It is impossible to not fall in love with the rustic paradise that is Madagascar
Discovering new parts of the world always has an epiphanic effect on you – everything seems brighter and better. That’s exactly how I felt after my holiday to Madagascar.
After a 13-hour journey with a 10-hour pit stop in Mauritius, I finally arrived in Antananarivo, the capital of Madagascar.
When I arrived in Antananarivo, I was suffering from a cold, but recovered after only a week in this paradise. The fresh island breeze, tall palm trees and happy faces of the local residents were the antidote that I very much needed.
I only stayed in the capital for three days at a college friend’s accommodation, which cut down my living expenses entirely. The only place I spent my travel money was the ticket, which cost me approximately $1000 for a round-trip. But in the end, it was entirely worth it. The food and drinks at the resort in the north of the island (Nosy Be) cost me $200, which is actually dirt cheap for a boutique hotel. Moreover, I spent about $80 on souvenirs. So it’s safe to say that it was a pretty good deal.
The pictures definitely do not do justice to the place. In fact, my eight-day stay did not do justice to the place either. There was so much more that I could have seen and explored, but I did have a full eight days’ worth of fun.
My first day in the capital consisted of exploring. I visited a lemur park, which was a first. The streets were cobbled in the central market and when we drove further outside the city to visit the park, there were endless rice fields along the way. It was completely picturesque. The lemur park is an hour’s drive west from the capital and was voted the Best Attraction near Antananarivo by Trip Advisor.
There were nine different species of lemurs, several reptile species, including chameleons, radiated tortoises, and iguanas. Overall, it was a treat! Later, I discovered the eclectic nightlife that the city had to offer as well.
After my two-day long stay in Antananarivo, I packed my bags for Nosy Be. Nosy Be is an incredible island off the northwest coast of Madagascar. Once I reached the airport, I realised how chaotic it was.
My luggage was carried in a little buggy cum cart to the plane and at one point, all of the luggage toppled over and was lying around the runway. But don’t fret, because that’s just how it is in Madagascar.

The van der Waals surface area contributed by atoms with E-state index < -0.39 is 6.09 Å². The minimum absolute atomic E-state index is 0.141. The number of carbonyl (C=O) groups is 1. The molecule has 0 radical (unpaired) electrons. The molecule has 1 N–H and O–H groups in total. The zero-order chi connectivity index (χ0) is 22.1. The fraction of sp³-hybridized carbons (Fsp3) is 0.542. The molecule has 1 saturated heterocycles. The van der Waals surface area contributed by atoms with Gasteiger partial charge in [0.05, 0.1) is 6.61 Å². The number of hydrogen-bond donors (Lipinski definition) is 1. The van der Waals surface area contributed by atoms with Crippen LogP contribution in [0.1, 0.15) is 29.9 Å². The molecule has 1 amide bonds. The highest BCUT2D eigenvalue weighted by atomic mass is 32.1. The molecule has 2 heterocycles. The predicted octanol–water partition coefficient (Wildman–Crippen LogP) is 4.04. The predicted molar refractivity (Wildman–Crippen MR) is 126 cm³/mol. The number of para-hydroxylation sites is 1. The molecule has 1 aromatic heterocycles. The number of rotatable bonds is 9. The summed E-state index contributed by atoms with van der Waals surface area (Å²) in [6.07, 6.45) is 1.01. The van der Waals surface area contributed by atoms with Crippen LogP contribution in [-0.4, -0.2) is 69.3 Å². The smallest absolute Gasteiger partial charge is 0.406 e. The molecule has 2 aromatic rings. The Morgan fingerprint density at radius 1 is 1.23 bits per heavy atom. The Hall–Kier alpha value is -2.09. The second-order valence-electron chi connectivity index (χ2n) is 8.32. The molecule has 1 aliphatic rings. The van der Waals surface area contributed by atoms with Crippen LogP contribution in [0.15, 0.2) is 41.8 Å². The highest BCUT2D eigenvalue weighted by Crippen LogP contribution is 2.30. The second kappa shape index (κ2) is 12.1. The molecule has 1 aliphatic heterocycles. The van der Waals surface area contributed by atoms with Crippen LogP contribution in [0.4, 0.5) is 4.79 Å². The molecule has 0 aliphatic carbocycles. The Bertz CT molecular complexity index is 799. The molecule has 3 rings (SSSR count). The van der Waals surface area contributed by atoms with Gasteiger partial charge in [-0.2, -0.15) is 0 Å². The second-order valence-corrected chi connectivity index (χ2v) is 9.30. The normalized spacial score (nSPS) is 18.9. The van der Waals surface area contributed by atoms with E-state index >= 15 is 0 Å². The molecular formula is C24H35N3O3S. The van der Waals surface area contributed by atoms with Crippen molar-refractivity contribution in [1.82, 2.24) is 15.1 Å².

There’s a term coined by the locals called ‘Mura Mura’ which in Malagasy means slowly slowly. That’s the island life for you in a nutshell. There, time stood still and I took in every moment, like I had never before.
I boarded the plane and realised just how small it was. It was my first time in a propeller plane and I can assure you, I’ve never felt more terrified or exhilarated. There’s something about traveling that makes things that used to be scary before seem so exciting and new. On my way to Nosy Be, we crossed Antsanitia, also known as Death Valley. I wondered what would make someone give such an ominous name to a valley, but I was soon distracted because we had arrived at the island.
Upon reaching Nosy Be, I hitched an old, 70s-style taxi, rolled down my windows, closed my eyes and let the wind speak to me. I was living that iconic, driving down an open road with my hair open dream that all little girls fantasise about. I stayed in a boutique hotel, which was tucked away from all the touristy spots on the island, called L’Heure Bleu (French for the Blue Hour).
I’m not a fan of beaches or touristy spots so this was the perfect place for me; they had cosy chalets with a beautiful view of the Indian Ocean. To top it off, they also had an infinity pool. What more could you ask for?
On my second day, I travelled to Mont Passot to catch the sunset. For anyone planning on going there, I would highly recommend arriving early and hiking to the top. It’s the perfect spot to watch the sky light up with a burning glow, but you have to get there early to find an empty bench.
I also visited L’Arbre Sacré (Sacred Tree) which is more than 30 meters high and about 200-years-old. It is a pilgrimage place for locals and many foreigners, and definitely one of the highlights of Nosy Be. I also got decorative face paint done called Tabaky and is common amongst the Sakalava tribe.
My activities on the third day at Nosy Be included a two-hour boat ride to Nosy Iranja. The gorgeous island, southwest of Nosy Be, consists of two smaller islands. The larger one is inhabited and is called Nosy Iranja Be and the tiny one is called Nosy Iranja Kely.
The islands are connected by a 1.5 kilometre-long sand bar, negotiable on foot at low tide. I felt like I had just landed in Daniel Defoe’s novel ‘Robinson Crusoe’. I refused to carry my cellphone and only took my GoPro to snap some pictures. Moreover, after snorkelling and eating a delicious meal consisting of traditional Malagasy coconut rice and Zebu (a kind of buffalo) meat, I hiked up to catch the bird’s eye view of Nosy Iranja. In one word, it was paradise.
The last day consisted of visiting Hell-Ville, which is the capital of Nosy Be. I decided to get off the taxi and explore the market place on foot. Most of this city still consists of decaying colonial architecture and it’s really pleasing for a culturally inclined traveller.
On my way back from Nosy Be, I had to sit in a flight attendant’s jump seat because the entire plane was jam-packed – the adventures just kept on coming. The easiest way to describe my entire ride would be a back and forth roller coaster ride, but I loved every minute of it.
Overall, my eight days in Madagascar were an adventure I can never forget and one that I keep re-living while editing my trip photos.
It’s visa on arrival, so what are you guys waiting for? It is impossible to not fall in love with rustic Madagascar.
All photos: Farheen Qureshi
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